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Canadian government clears USD5.4 billion budget to buy 16 F-35 Lightning IIs.

| 2022

The Canadian government has approved funding to purchase the first batch of Lockheed Martin F-35 Lightning II fighter jets: Canada’s Treasury Board gave the Department of National Defence the green light to spend CA$ 7 billion (US$5,14 Billion) on the jets, Vakius Venckunas reports in Aero Time. News of the funding decision caught Saab unawares on Tuesday, December 20, CTV reports: "Given that Saab remains eligible for selection in the formal procurement process, we are surprised by today's media report," Saab Canada spokeswoman Sierra Fullerton said in a statement. "Saab is committed to the offer we made to the government of Canada, which was significantly less than the $19 billion budgeted for the full 88 aircraft requested."

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Canadian government clears USD5.4 billion budget to buy 16 F 35 Lightning IIs Wooden mock-up of the Lockheed Martin F-35 Lightning II in Canadian Forces markings displayed in 2010 at the Classic Air Rallye, Canada Aviation and Space Museum, Rockcliffe Airport  (Picture source: Wikipedia)

While the federal government said it plans to buy 88 new F-35s to replace its CF-18s between 2026 and 2032, sources said Canada will be purchasing F-35s in blocks over the next few years. The reasons for such a phased approach vary based on each country's budgetary process and their respective military's ability to accept and support the transition to a new aircraft. It is also based on Lockheed Martin's production schedule and other orders. The Treasury Board approval covers an initial set of 16 F-35s, as well as spare parts, weapons and various startup costs associated with obtaining new jets, such as building new facilities.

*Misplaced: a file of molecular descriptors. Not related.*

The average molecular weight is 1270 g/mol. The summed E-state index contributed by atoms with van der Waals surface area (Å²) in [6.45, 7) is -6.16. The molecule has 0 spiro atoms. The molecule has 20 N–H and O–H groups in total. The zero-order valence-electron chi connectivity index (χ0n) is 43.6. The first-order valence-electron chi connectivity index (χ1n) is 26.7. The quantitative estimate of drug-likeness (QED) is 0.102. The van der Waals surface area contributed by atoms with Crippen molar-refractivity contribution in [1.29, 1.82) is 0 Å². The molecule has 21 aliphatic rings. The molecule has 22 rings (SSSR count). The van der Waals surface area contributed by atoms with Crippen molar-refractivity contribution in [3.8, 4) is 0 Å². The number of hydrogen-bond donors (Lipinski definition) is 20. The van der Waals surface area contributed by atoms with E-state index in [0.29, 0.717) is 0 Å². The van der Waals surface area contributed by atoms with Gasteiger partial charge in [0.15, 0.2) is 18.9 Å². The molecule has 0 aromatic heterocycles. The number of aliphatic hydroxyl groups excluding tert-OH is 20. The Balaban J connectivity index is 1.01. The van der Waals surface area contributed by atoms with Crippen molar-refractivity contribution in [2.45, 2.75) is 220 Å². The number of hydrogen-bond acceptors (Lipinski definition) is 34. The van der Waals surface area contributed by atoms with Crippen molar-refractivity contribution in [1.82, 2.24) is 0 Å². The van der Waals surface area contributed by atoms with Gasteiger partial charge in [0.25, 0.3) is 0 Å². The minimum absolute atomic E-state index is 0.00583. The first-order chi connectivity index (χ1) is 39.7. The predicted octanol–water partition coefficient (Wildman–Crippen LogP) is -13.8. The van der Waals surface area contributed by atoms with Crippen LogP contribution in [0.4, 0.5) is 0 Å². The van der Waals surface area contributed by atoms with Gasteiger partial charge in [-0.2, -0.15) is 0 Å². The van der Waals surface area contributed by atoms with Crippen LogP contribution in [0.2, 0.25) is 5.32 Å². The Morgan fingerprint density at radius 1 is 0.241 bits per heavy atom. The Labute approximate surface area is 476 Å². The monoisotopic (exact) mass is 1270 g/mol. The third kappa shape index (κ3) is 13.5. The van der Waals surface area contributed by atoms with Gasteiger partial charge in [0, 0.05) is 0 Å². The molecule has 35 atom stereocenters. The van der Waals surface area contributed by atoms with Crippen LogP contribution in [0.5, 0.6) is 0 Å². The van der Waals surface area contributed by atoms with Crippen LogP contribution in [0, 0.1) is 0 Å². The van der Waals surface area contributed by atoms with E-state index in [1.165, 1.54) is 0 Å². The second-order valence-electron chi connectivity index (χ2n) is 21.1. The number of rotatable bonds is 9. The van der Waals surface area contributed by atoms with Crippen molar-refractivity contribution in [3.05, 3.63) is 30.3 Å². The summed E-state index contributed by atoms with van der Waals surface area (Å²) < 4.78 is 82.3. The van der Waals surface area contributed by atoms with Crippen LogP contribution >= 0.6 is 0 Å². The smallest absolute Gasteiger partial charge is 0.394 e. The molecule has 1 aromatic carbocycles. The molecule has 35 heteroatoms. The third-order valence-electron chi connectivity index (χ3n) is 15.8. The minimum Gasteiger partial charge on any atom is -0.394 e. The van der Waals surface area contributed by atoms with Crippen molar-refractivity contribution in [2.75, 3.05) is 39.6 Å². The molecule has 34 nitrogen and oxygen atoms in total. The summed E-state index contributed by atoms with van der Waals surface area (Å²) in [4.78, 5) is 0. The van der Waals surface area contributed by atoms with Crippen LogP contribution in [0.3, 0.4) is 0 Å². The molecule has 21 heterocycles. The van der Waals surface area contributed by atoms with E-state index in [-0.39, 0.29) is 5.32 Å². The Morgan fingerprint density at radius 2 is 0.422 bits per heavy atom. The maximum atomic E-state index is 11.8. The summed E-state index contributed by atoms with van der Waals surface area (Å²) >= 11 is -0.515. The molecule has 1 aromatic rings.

The approval could mark the final step in the Canadian F-35 saga, which has dragged on for more than a decade and resulted in countless twists, Vakius Venckunas comments. Indeed, Canada revealed its plan to order a fleet of F-35s in 2010. The new jets were slated to replace the country’s aging fleet of CF-18 Hornets, special versions of McDonnel Douglas F/A-18s that have been serving with the Royal Canadian Air Force (RCAF) since the 1980s.

Canada was also one of the members of the Joint Strike Fighter program and heavily invested into the development of the F-35. However, following a change of government and some budget cuts, the order hung in the balance, Vakius Venckunas recalls. A new tender for a replacement fighter jet fleet was launched in 2017, resulting in a competition between the F-35, Boeing F/A-18 Super Hornet, Eurofighter Typhoon, Dassault’s Rafale, and Saab JAS 39 Gripen.

By 2021, only the F-35 and JAS 39 Gripen remained after other contestants either withdrew offers or were rejected. In early 2022 the F-35 was picked again, with the country’s Ministry of National Defense commenting that the fifth-generation offered the best outcome for the RCAF, Vakius Venckunas summerizes.

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